This, however, is not the end of the analysis -- for errors in evidentiary rulings are subject to the doctrine of harmless error. See Fed. R. Crim. P. 52(a); Phillips, 664 F.2d at 1027. Under a harmless error analysis, the issue is "whether the guilty verdict actually rendered in this trial was surely unattributable to the error." See Walker, 148 F.3d at 526 (citing Sullivan v. Louisiana, 508 U.S. 275, 279 (1993)). The focus, therefore, is on the effect that an error may have had upon the verdict actually rendered. Id. Thus, the error will not require reversal if "beyond a reasonable doubt the error complained of did not contribute to the verdict obtained." Sullivan, 508 U.S. at 279.

Under this standard it cannot be said that the error in admitting Exhibit 1.165 was harmless. The evidence tending to show Galloway's guilt was not unequivocal. One witness testified that during a drug purchase he made on the street from Cornett, he might have seen Galloway standing in the doorway of the house from which Cornett had come. However, his testimony was impeached due to his long-term drug use and the fact the event occurred late at night and far from his view, and that he could not be certain whether the woman in the doorway was Galloway or Boutte. Another witness testified that, while chastising him for miscounting $21,000 as $18,000, Cornett told him that Galloway had counted more money than that accurately. However, the witness admitted that this testimony was a vague recollection about a statement Cornett made in passing. A third witness testified that Galloway escorted him to the door of a room at her place of employment in which Cornett was counting over $400,000. However, there was no direct evidence that Galloway had seen the money or had knowledge of its source. The government also introduced evidence of Galloway receiving expensive gifts from Cornett and writing checks on her account, covered by Cornett's cash, to pay his creditors. Galloway, testifying on her own behalf, disputed all of this evidence -- contending that she had never counted money except on her previous jobs at a beauty salon and a bank, had never witnessed a drug purchase, and had not been present at the house in front of which the drug transaction described by the drug buyer witness had occurred. Other than Exhibit 1.165 and the government's representations of its contents, no additional evidence or information was presented by the government with respect to Galloway's participation in the conspiracy.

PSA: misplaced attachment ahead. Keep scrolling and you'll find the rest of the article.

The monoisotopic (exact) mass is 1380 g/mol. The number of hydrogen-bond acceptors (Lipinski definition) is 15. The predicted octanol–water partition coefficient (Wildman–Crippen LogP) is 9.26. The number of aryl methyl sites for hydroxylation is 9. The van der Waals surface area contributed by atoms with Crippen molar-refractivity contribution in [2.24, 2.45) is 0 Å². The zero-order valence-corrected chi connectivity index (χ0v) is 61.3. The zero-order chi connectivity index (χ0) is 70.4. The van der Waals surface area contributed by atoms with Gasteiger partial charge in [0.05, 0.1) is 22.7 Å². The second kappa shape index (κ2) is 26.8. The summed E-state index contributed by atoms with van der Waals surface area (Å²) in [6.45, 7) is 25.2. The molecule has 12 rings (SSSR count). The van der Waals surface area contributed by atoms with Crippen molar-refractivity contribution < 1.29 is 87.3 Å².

Upon motion for acquittal, the district court noted that the government had not developed a compelling case with respect to Galloway's participation in the conspiracy. Specifically, the district court stated: